BREAKING: Authenticated Transcripts Show Trump Praised Genocidal Dictator For Mass Murder
Posted by Justin Gardner on May 24, 2017 1:26 am
Tags: authoritarianism, BREAKING NEWS, donald trump, drug war, Duterte, excessive force, Foreign Affairs, Government Corruption, International News, Philippines, police corruption, police murder, police state, trump, War on Drugs
Categories: authoritarianism BREAKING NEWS donald trump drug war Duterte excessive force Foreign Affairs Government Corruption International News Philippines police corruption police murder police state trump US News War on Drugs
President Donald Trump has explicitly endorsed the mass murder of innocent civilians who’ve done nothing more than use a substance deemed illegal by the state.
In April, Trump reportedly had a “very friendly conversation” with Philippines President Rodrigo Duterte, who has repeatedly bragged about his ongoing campaign of summarily executing people who use and sell drugs in the Philippines. Following that conversation, Trump invited Duterte to the Oval Office.
Now, thanks to an official transcript of the phone call, obtained by The Intercept, we know Trump went much farther than a simple conversation between two heads of state. The American president actually heaped praise on Duterte for his systematic extermination of civilians.
“You are a good man,” Trump told Duterte, according to an official transcript of the April 29 call produced by the Philippines’ Department of Foreign Affairs and obtained by The Intercept. “Keep up the good work,” Trump told Duterte. “You are doing an amazing job.”
Trump began the call by telling Duterte, “You don’t sleep much, you’re just like me,” before quickly pivoting to the strongman’s drug war.
“I just wanted to congratulate you because I am hearing of the unbelievable job on the drug problem,” Trump told Duterte at the beginning of their call, according to the document. “Many countries have the problem, we have a problem, but what a great job you are doing and I just wanted to call and tell you that.”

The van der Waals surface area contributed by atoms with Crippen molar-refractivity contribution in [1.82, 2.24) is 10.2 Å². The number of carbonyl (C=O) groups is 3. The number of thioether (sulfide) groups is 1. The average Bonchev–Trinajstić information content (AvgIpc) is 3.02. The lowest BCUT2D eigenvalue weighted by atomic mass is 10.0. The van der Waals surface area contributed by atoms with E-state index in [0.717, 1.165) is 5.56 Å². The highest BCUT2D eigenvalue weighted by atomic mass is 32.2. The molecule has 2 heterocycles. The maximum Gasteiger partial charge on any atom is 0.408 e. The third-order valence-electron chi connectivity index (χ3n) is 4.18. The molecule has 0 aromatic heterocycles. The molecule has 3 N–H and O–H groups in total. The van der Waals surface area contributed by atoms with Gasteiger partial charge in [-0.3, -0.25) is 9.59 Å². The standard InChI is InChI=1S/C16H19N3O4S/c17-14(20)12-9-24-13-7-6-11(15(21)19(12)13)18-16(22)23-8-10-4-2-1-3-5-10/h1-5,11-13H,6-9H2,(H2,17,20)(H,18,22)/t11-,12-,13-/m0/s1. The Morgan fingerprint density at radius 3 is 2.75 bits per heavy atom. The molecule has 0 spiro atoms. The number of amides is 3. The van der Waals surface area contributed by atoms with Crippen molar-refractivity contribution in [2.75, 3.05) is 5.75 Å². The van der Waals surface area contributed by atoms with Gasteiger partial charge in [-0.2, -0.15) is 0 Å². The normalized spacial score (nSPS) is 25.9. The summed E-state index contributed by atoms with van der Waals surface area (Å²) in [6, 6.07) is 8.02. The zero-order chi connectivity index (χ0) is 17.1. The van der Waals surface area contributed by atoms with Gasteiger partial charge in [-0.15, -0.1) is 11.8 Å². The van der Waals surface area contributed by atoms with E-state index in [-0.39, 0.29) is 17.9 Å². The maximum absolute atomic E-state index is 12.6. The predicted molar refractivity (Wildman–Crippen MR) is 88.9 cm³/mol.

“Thank you Mr. President,” replied Duterte. “This is the scourge of my nation now and I have to do something to preserve the Filipino nation.”
The Intercept notes that the transcript has been authenticated by “well-placed sources in the Palace and the Department of Foreign Affairs by reporters at the Manila-based news outlet Rappler.”
READ MORE: Arrest of 94-year-old Veteran for Felony Marijuana Charges Highlights Absurdity of Drug War
Duterte has been rightly condemned by several countries around the world, and the UN for human rights abuses, by directing national police and vigilante death squads to roam the Philippines and execute drug users and dealers on the spot. So far, 7,000 people have been murdered by police, who have also used Duterte’s directive to murder government officials and community leaders who don’t fall in line.
Duterte has promised pardons and immunity for the killers, and continues to call for even more slaughter. The Filipino president has also proudly admitted to killing people himself.
“Hitler massacred three million Jews, now, there’s three million drug addicts. I’d be happy to slaughter them,” Duterte proclaimed in September.
President Trump called him a “good man” doing an “amazing job” in the April phone call, and said former President Obama “did not understand that.”
It almost defies belief that in this day and age, the supposed ‘leader of the free world’ would explicitly praise a modern-day extermination campaign by a government against its citizens.
Trump is ramping up his own war on drugs back in the U.S., by appointing rabid prohibitionist Jeff Sessions as Attorney General. Sessions has already sent a directive to prosecutors to seek the maximum penalty for drug charges. Apparently, Trump thinks summary executions of drug users is even better.
When Trump was elected, this writer posited that Donald Trump will use anti-establishment sentiment to form a new authoritarianism. He has already displayed many signs of doing so, but the call to President Duterte praising his murderous drug war may be the biggest yet.